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4 more tax tips for students & recent graduates

This is the second post in a two-part series on tax tips for students and recent graduates. Check out 4 Tax Tips for Students and Recent Graduates for tips 1 to 4.

5. Claim Your Interest Paid on Student Loans At The Right Time

If you took out a federal or provincial student loan to help finance your education and are now paying it back, you can get a tax credit for the interest that you paid on the loan. You can claim your interest payments in the year you made them, or in any of the next five years. So, if you made a payment in 2012, you can claim a credit for that payment on any of your 2012 to 2017 tax returns.

You might not benefit from claiming your interest payments this year. This will most likely be the case if your income isn’t that high or you are able to claim several other credits and deductions this year. If you aren’t benefiting from claiming your interest this year, you should wait to claim your interest payments in another year. SimpleTax helps you figure out how much you should claim this year.

6. Special Rules for Claiming Child Care Expenses

The Income Tax Act allows people to claim a deduction for their child care expenses. The “allowable deduction” is increased for someone who is attending (or whose partner is attending) a full or part-time educational program.

If you were the only person supporting your child, were enrolled in an educational program, had high child care expenses, and had a relatively low income, you might benefit from this increased allowable deduction.

If there are two parents supporting your child, usually the parent with the lower net income must claim the deduction. However, if the parent with the lower net income was enrolled in an educational program, the parent with the higher net income can claim part of the deduction. If both parents were enrolled in educational programs, the parent with the higher net income can claim an even bigger part of the deduction, reducing the tax bill for your entire family.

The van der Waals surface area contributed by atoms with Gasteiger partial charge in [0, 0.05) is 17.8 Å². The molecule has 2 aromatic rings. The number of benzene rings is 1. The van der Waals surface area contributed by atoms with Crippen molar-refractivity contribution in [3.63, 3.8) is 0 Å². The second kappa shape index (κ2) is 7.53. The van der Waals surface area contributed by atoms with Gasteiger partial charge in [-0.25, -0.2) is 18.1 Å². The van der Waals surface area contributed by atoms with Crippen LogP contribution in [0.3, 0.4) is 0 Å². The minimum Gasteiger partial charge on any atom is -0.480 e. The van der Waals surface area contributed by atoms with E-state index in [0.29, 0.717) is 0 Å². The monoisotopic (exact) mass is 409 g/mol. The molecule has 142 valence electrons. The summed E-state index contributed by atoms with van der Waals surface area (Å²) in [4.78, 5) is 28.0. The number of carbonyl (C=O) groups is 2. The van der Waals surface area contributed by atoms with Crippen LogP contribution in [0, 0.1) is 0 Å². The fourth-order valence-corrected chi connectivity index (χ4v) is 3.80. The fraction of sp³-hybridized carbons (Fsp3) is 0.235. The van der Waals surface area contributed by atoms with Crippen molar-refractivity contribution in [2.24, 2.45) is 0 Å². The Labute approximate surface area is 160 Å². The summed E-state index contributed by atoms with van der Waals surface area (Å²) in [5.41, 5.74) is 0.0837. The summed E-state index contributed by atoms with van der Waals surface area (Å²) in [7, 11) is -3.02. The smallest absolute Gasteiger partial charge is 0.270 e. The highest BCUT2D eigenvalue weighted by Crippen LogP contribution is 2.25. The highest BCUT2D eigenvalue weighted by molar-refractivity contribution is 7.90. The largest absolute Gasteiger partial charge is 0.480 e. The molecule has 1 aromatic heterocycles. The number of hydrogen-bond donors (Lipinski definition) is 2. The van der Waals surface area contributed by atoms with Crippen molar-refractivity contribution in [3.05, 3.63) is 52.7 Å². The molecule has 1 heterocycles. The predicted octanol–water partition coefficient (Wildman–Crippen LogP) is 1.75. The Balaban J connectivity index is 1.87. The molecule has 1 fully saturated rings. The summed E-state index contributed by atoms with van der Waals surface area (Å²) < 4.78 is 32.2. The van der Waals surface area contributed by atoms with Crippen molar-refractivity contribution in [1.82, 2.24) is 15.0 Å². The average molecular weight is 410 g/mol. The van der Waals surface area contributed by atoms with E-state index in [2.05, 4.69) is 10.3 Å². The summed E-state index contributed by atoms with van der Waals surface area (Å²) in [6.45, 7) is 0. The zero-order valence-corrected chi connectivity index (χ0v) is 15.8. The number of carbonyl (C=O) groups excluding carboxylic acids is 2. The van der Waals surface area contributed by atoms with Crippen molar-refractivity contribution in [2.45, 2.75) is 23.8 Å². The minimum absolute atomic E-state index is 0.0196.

Answer all of the questions in the child care expenses section in SimpleTax to make sure your family gets the maximum benefit!

7. Finance Your Education With the Lifelong Learning Plan

The Lifelong Learning Plan allows you to withdraw amounts from your RRSP on a tax-free basis to finance full-time training or education for you or your partner. You can withdraw up to $20,000 from your RRSP (with an annual limit of $10,000) to help finance your or your partner’s program. Note, however, that you must pay back these amounts within 10 years or they will become taxable.1

8. Don’t Miss Out On Provincial Tax Credits

  • Ontario: If you pay rent or property tax, and/or you live in a designated student residence, you can apply for the Ontario Energy and Property Tax Credit.
  • Saskatchewan: Recent graduates in Saskatchewan should apply for the Graduate Retention Program, which can be worth up to $20,000 over seven years.
  • Manitoba: Manitoba has several credits that may be of interest to students:

Questions or Comments?

I hope you enjoyed these tips! If you have any questions, ask away on Facebook or on Twitter. I’d love to hear from you.

1 There are very specific rules about when you must start paying back your lifelong learning plan withdrawals. You can read about these rules here.

2 Updated January 18, 2017 I updated the post to fix broken links and to remove references to the Nova Scotia and New Brunswick graduate retention credits which have both been eliminated.

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